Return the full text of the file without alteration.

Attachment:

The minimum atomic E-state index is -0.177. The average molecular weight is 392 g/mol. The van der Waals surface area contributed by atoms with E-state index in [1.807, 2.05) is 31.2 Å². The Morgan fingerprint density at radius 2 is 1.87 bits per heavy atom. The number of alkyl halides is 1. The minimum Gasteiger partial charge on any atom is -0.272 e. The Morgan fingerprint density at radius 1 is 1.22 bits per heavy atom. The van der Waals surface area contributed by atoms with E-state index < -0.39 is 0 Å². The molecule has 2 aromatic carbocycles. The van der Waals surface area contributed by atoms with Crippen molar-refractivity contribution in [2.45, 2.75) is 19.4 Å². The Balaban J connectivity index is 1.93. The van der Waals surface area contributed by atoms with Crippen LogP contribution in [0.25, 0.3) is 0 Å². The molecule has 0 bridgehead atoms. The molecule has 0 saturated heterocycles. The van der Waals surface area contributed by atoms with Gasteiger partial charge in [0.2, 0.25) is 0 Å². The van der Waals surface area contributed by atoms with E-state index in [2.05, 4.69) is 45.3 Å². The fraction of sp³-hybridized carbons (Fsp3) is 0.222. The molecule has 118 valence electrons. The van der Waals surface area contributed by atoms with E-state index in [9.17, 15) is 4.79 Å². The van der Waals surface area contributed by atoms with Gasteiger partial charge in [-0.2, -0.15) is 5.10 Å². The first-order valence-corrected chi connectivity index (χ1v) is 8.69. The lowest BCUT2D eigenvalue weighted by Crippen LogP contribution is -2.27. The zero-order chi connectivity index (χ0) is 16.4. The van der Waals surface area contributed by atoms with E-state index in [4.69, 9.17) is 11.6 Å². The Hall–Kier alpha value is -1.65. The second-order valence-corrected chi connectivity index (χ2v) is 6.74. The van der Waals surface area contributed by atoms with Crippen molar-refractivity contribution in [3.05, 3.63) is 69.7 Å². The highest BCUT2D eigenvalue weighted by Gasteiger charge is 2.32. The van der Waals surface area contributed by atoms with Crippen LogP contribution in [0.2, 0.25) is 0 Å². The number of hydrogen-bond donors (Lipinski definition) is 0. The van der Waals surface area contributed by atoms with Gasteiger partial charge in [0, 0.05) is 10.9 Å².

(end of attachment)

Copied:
The minimum atomic E-state index is -0.177. The average molecular weight is 392 g/mol. The van der Waals surface area contributed by atoms with E-state index in [1.807, 2.05) is 31.2 Å². The Morgan fingerprint density at radius 2 is 1.87 bits per heavy atom. The number of alkyl halides is 1. The minimum Gasteiger partial charge on any atom is -0.272 e. The Morgan fingerprint density at radius 1 is 1.22 bits per heavy atom. The van der Waals surface area contributed by atoms with E-state index < -0.39 is 0 Å². The molecule has 2 aromatic carbocycles. The van der Waals surface area contributed by atoms with Crippen molar-refractivity contribution in [2.45, 2.75) is 19.4 Å². The Balaban J connectivity index is 1.93. The van der Waals surface area contributed by atoms with Crippen LogP contribution in [0.25, 0.3) is 0 Å². The molecule has 0 bridgehead atoms. The molecule has 0 saturated heterocycles. The van der Waals surface area contributed by atoms with Gasteiger partial charge in [0.2, 0.25) is 0 Å². The van der Waals surface area contributed by atoms with E-state index in [2.05, 4.69) is 45.3 Å². The fraction of sp³-hybridized carbons (Fsp3) is 0.222. The molecule has 118 valence electrons. The van der Waals surface area contributed by atoms with E-state index in [9.17, 15) is 4.79 Å². The van der Waals surface area contributed by atoms with Gasteiger partial charge in [-0.2, -0.15) is 5.10 Å². The first-order valence-corrected chi connectivity index (χ1v) is 8.69. The lowest BCUT2D eigenvalue weighted by Crippen LogP contribution is -2.27. The zero-order chi connectivity index (χ0) is 16.4. The van der Waals surface area contributed by atoms with E-state index in [4.69, 9.17) is 11.6 Å². The Hall–Kier alpha value is -1.65. The second-order valence-corrected chi connectivity index (χ2v) is 6.74. The van der Waals surface area contributed by atoms with Crippen molar-refractivity contribution in [3.05, 3.63) is 69.7 Å². The highest BCUT2D eigenvalue weighted by Gasteiger charge is 2.32. The van der Waals surface area contributed by atoms with Crippen LogP contribution in [0.2, 0.25) is 0 Å². The number of hydrogen-bond donors (Lipinski definition) is 0. The van der Waals surface area contributed by atoms with Gasteiger partial charge in [0, 0.05) is 10.9 Å².